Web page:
There isn’t much that an individual person can do to alter collective perceptions of the aesthetics systems of a cultural other.  One can, however, attempt iteratively and over time to raise in-group evaluations of a cultural practice that has been appropriated from an out-group. In the case of the didgeridoo, there are ways in which the instrument can be performed, played, and displayed in contexts that confer high cultural value on the objects and productions within “white” value systems (see our article on Future Directions for more). We can elevate the didgeridoo to an object of art by placing it in museums, we can include didgeridoo in New Music compositions, pushing it to the forefront of innovative compositional palettes, but with these approaches, the didgeridoo will be for “white” people what we want it to be.  “White” people will never be Yolngu, and rightfully so: complete cultural transition is not and should not be the goal of collaborative translation.

The responsibility of those who would collaboratively translate is to work with those of other cultures to create a rising tide of visibility of a given practice or culture that benefits all involved as much as possible in mutually agreed upon ways, and acknowledges the many ways in which the cultural practice will inevitably be (mis)interpreted in a variety of contexts. Any troubling misinterpretations should be addressed and discussed, with a goal of anticipating such future mis-interpretations.  At Austin Aboriginal Instruments, our ongoing conversations with Yolngu ensure that we fairly represent Yolngu yidaki as distinct from the didgeridoos we produce, and that we highlight the musical potentials of the instrument as the grounds for aesthetic innovations.

In addition, 5% of our sales are donated to the Buku Larrngay Mulka Center to help support future development of Yolngu art and music.  We believe strongly that even though our didgeridoos are not Yolngu yidaki and we do not claim them to be, we are deeply inspired by Yolngu craft – having learned craft processes directly from Yolngu – and that, as a result, we are in an exchange relationship with Yolngu craftspersons and artists.  Though not legally bound to payment for the knowledge we acquired from Yolngu nor for the stamp of authenticity our association with Yolngu accords, our mission to popularize the didgeridoo globally is bound to the success of Yolngu art and musical cultures – and we want to keep it that way.

The Yolngu I know are satisfied with these efforts, and they invite you to learn more about their culture.  Visit the Buku Larrngay website here, and consider purchasing yidaki and other Yolngu art.  Also, you will find that many Yolngu are open to further collaboration with international artists and craftspersons, and they will happily host you in their communities if you reach out and propose a collaboration.

If you have any questions about working with Yolngu, please feel free to send us a message and start a conversation.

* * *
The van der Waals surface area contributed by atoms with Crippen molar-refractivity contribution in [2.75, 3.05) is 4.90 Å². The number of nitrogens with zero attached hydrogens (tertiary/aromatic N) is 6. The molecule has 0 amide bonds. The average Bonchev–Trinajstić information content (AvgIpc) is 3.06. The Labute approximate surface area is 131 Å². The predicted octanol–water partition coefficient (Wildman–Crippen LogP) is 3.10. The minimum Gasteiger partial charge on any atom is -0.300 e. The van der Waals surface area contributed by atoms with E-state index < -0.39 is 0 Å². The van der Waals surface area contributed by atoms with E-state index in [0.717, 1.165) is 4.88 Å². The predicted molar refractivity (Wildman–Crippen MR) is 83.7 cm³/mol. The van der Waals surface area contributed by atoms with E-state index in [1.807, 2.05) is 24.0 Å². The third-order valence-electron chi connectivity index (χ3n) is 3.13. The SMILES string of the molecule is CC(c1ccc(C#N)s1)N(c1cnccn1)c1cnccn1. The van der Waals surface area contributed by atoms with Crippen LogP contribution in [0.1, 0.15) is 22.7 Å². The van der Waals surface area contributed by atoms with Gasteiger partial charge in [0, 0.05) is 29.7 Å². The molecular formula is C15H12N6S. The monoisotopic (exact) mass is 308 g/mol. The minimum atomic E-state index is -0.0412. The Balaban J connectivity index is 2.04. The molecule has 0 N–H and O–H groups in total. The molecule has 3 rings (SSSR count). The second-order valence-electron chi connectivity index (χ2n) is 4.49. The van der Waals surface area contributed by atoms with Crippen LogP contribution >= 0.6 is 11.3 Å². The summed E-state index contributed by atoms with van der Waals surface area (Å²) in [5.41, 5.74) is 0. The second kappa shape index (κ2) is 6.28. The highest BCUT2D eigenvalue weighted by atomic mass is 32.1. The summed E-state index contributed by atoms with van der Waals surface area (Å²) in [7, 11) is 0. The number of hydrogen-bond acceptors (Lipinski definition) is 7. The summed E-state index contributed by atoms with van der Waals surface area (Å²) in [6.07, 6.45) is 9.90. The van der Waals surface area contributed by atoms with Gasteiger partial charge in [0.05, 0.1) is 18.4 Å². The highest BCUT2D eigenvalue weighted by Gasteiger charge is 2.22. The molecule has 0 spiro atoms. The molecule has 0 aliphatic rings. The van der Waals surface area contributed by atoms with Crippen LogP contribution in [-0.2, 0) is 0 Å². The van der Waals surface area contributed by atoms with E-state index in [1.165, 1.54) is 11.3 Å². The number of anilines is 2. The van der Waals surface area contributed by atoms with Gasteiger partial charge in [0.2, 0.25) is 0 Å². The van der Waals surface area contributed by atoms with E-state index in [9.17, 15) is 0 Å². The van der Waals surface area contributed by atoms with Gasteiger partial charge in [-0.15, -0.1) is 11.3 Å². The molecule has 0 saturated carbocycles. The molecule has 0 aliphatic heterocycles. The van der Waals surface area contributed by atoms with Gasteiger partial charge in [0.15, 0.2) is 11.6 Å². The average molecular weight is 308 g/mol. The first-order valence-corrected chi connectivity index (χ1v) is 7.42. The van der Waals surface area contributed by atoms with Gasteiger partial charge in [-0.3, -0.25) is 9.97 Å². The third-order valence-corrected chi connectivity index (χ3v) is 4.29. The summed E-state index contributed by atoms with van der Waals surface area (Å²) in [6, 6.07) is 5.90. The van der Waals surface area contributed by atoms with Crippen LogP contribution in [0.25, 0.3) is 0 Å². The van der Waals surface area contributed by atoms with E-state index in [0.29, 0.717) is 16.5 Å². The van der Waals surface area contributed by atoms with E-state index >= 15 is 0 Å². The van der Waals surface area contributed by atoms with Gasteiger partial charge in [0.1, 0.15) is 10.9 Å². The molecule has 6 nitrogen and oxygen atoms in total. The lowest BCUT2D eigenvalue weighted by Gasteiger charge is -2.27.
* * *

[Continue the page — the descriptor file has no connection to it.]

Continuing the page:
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Didgeridoo Craft Apprenticeship with Djalu Gurruwiwi and Family https://www.austindidgeridoo.com/didgeridoo-craft-apprenticeship-with-djalu-gurruwiwi-and-family/ https://www.austindidgeridoo.com/didgeridoo-craft-apprenticeship-with-djalu-gurruwiwi-and-family/#respond Fri, 01 Dec 2017 18:49:03 +0000 http://austindidgeridoo.com/?p=318
Djalu Gurruwiwi (left) and Eliot Stone (right) craft a fishing spear while camping on Yolngu lands at Gikal.

In August of 2009, the Yolngu aboriginal elder and leader of the Galpu Clan ­­ — Djalu Gurruwiwi — walked ahead of our group toward the edge of a rocky cliff that rose above the waters of a crescent shaped bay along the Arafura Sea coastline of Austalia’s Northern Territory.  Our group of Texan musicians followed behind Djalu, talking with members of the Gurruwiwi family about the land through which we strolled — an undeveloped area called Gikal that the Yolngu treat as a natural preserve and weekend getaway. Djalu’s sister — Ms. Gurruwiwi — told us that Yolngu culture identifies itself strongly with elements of the Australian landscape, and that much of Yolngu identity is expressed through art, dance, and music.

“We have songs for everything you see here. The birds, the clouds, the waves: there are songs for it all.  Song is how we keep our knowledge and pass it to the young ones. Our clan – the Galpu – we are responsible for remembering the songs that represent certain elements of our landscape; other clans must know songs for the elements we do not.  Life’s demand for full knowledge of our land brings all of us Yolngu together”.

Our group arrived at the edge of the cliff and we gazed along with Djalu out onto the bay.  Azure waters spread gently away from us toward the far shore, and in the very center of the bay, an enormous, solitary tree rose up from the water’s surface. Ms. Gurruwiwi again spoke,

“On that little island, where you see the tree, lives an olive python — Witij — as we know him in our language.  He is an animal that we in the Galpu Clan deeply identify with; his skin is olive colored but when the light shines on him, his scales bend the light into a rainbow.”

An island in the center of a crescent shaped bay on the Arafura Sea coastline.

Interrupting Ms. Gurruwiwi, a rush of air carrying a burst of saline mist erupted from two holes in the rocky outcropping upon which we stood.

“Ah! You see those holes in the rock?  We say that they are the nostrils of the Olive Python, and that this rock is his head.  When the sea water rises into the hollow of the rock we are standing on, the air is pushed out like he is breathing”.

The surging waters receded, and air rushed to fill the hollow beneath us, causing the rock to reverberate beneath our feet, releasing the sound of a massive inhalation.